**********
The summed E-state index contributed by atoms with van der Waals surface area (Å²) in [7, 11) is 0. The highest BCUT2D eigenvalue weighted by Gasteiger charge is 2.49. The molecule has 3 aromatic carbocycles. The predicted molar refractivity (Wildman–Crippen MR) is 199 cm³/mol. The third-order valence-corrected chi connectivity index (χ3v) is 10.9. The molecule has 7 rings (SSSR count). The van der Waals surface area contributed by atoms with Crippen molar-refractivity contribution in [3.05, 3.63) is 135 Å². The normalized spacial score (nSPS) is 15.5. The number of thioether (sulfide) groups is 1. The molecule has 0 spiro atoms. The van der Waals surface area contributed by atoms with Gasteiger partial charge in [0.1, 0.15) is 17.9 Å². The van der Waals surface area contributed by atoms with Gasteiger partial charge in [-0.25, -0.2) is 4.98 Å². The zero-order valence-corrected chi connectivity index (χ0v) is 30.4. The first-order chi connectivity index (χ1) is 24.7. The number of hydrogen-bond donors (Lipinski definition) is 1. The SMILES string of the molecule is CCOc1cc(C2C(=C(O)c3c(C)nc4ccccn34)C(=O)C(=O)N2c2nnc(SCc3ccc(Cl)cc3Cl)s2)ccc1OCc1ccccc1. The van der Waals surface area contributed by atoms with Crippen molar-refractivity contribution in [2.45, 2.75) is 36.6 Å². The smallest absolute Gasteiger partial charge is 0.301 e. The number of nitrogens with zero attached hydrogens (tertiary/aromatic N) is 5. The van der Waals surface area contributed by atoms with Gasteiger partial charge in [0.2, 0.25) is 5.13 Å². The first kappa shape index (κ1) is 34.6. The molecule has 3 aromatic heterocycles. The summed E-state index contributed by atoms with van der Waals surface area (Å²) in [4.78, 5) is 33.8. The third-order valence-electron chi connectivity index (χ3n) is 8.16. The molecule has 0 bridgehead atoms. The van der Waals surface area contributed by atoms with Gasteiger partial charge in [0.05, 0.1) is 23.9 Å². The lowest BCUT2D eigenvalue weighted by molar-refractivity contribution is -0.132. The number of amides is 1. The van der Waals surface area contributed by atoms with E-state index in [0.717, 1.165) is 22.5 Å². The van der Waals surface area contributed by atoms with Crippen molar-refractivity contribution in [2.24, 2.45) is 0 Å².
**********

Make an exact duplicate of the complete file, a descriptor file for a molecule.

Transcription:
The summed E-state index contributed by atoms with van der Waals surface area (Å²) in [7, 11) is 0. The highest BCUT2D eigenvalue weighted by Gasteiger charge is 2.49. The molecule has 3 aromatic carbocycles. The predicted molar refractivity (Wildman–Crippen MR) is 199 cm³/mol. The third-order valence-corrected chi connectivity index (χ3v) is 10.9. The molecule has 7 rings (SSSR count). The van der Waals surface area contributed by atoms with Crippen molar-refractivity contribution in [3.05, 3.63) is 135 Å². The normalized spacial score (nSPS) is 15.5. The number of thioether (sulfide) groups is 1. The molecule has 0 spiro atoms. The van der Waals surface area contributed by atoms with Gasteiger partial charge in [0.1, 0.15) is 17.9 Å². The van der Waals surface area contributed by atoms with Gasteiger partial charge in [-0.25, -0.2) is 4.98 Å². The zero-order valence-corrected chi connectivity index (χ0v) is 30.4. The first-order chi connectivity index (χ1) is 24.7. The number of hydrogen-bond donors (Lipinski definition) is 1. The SMILES string of the molecule is CCOc1cc(C2C(=C(O)c3c(C)nc4ccccn34)C(=O)C(=O)N2c2nnc(SCc3ccc(Cl)cc3Cl)s2)ccc1OCc1ccccc1. The van der Waals surface area contributed by atoms with Crippen molar-refractivity contribution in [2.45, 2.75) is 36.6 Å². The smallest absolute Gasteiger partial charge is 0.301 e. The number of nitrogens with zero attached hydrogens (tertiary/aromatic N) is 5. The van der Waals surface area contributed by atoms with Gasteiger partial charge in [0.2, 0.25) is 5.13 Å². The first kappa shape index (κ1) is 34.6. The molecule has 3 aromatic heterocycles. The summed E-state index contributed by atoms with van der Waals surface area (Å²) in [4.78, 5) is 33.8. The third-order valence-electron chi connectivity index (χ3n) is 8.16. The molecule has 0 bridgehead atoms. The van der Waals surface area contributed by atoms with Gasteiger partial charge in [0.05, 0.1) is 23.9 Å². The lowest BCUT2D eigenvalue weighted by molar-refractivity contribution is -0.132. The number of amides is 1. The van der Waals surface area contributed by atoms with E-state index in [0.717, 1.165) is 22.5 Å². The van der Waals surface area contributed by atoms with Crippen molar-refractivity contribution in [2.24, 2.45) is 0 Å².